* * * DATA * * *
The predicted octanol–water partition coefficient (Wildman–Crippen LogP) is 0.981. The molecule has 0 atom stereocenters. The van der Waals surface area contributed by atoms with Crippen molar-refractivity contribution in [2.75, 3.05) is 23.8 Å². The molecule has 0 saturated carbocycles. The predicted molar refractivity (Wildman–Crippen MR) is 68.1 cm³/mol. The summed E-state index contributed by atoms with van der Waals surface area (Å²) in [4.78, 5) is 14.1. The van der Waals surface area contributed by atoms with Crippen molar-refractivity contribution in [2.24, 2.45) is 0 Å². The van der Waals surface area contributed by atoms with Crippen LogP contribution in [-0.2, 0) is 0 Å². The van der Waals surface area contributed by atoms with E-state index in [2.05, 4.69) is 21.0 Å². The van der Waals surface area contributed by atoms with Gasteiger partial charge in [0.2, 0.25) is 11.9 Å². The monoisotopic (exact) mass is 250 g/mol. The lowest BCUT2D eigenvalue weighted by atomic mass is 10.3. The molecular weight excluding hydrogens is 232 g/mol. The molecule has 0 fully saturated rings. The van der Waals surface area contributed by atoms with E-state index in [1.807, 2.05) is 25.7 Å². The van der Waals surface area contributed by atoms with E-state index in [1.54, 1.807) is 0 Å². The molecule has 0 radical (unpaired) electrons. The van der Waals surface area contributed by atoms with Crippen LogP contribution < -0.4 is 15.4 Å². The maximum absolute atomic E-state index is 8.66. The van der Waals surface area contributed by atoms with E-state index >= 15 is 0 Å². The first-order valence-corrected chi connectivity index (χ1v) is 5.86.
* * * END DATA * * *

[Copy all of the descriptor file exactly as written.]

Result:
The predicted octanol–water partition coefficient (Wildman–Crippen LogP) is 0.981. The molecule has 0 atom stereocenters. The van der Waals surface area contributed by atoms with Crippen molar-refractivity contribution in [2.75, 3.05) is 23.8 Å². The molecule has 0 saturated carbocycles. The predicted molar refractivity (Wildman–Crippen MR) is 68.1 cm³/mol. The summed E-state index contributed by atoms with van der Waals surface area (Å²) in [4.78, 5) is 14.1. The van der Waals surface area contributed by atoms with Crippen molar-refractivity contribution in [2.24, 2.45) is 0 Å². The van der Waals surface area contributed by atoms with Crippen LogP contribution in [-0.2, 0) is 0 Å². The van der Waals surface area contributed by atoms with E-state index in [2.05, 4.69) is 21.0 Å². The van der Waals surface area contributed by atoms with Gasteiger partial charge in [0.2, 0.25) is 11.9 Å². The monoisotopic (exact) mass is 250 g/mol. The lowest BCUT2D eigenvalue weighted by atomic mass is 10.3. The molecular weight excluding hydrogens is 232 g/mol. The molecule has 0 fully saturated rings. The van der Waals surface area contributed by atoms with E-state index in [1.807, 2.05) is 25.7 Å². The van der Waals surface area contributed by atoms with E-state index in [1.54, 1.807) is 0 Å². The molecule has 0 radical (unpaired) electrons. The van der Waals surface area contributed by atoms with Crippen LogP contribution < -0.4 is 15.4 Å². The maximum absolute atomic E-state index is 8.66. The van der Waals surface area contributed by atoms with E-state index >= 15 is 0 Å². The first-order valence-corrected chi connectivity index (χ1v) is 5.86.